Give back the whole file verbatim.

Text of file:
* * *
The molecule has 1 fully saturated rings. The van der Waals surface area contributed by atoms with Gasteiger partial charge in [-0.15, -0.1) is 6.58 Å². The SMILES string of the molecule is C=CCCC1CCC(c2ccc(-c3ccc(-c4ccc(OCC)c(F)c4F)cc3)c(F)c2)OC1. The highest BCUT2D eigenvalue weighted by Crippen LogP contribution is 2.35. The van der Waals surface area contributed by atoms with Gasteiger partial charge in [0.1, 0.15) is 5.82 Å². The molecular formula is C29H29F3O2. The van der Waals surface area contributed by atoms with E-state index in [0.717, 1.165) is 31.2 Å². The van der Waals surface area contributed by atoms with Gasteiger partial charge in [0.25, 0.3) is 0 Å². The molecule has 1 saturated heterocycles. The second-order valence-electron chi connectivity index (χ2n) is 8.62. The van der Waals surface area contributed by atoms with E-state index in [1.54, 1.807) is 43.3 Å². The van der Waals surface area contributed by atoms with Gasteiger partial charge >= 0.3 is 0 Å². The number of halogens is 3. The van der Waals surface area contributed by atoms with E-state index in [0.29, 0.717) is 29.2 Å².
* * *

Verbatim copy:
The molecule has 1 fully saturated rings. The van der Waals surface area contributed by atoms with Gasteiger partial charge in [-0.15, -0.1) is 6.58 Å². The SMILES string of the molecule is C=CCCC1CCC(c2ccc(-c3ccc(-c4ccc(OCC)c(F)c4F)cc3)c(F)c2)OC1. The highest BCUT2D eigenvalue weighted by Crippen LogP contribution is 2.35. The van der Waals surface area contributed by atoms with Gasteiger partial charge in [0.1, 0.15) is 5.82 Å². The molecular formula is C29H29F3O2. The van der Waals surface area contributed by atoms with E-state index in [0.717, 1.165) is 31.2 Å². The van der Waals surface area contributed by atoms with Gasteiger partial charge in [0.25, 0.3) is 0 Å². The molecule has 1 saturated heterocycles. The second-order valence-electron chi connectivity index (χ2n) is 8.62. The van der Waals surface area contributed by atoms with E-state index in [1.54, 1.807) is 43.3 Å². The van der Waals surface area contributed by atoms with Gasteiger partial charge >= 0.3 is 0 Å². The number of halogens is 3. The van der Waals surface area contributed by atoms with E-state index in [0.29, 0.717) is 29.2 Å².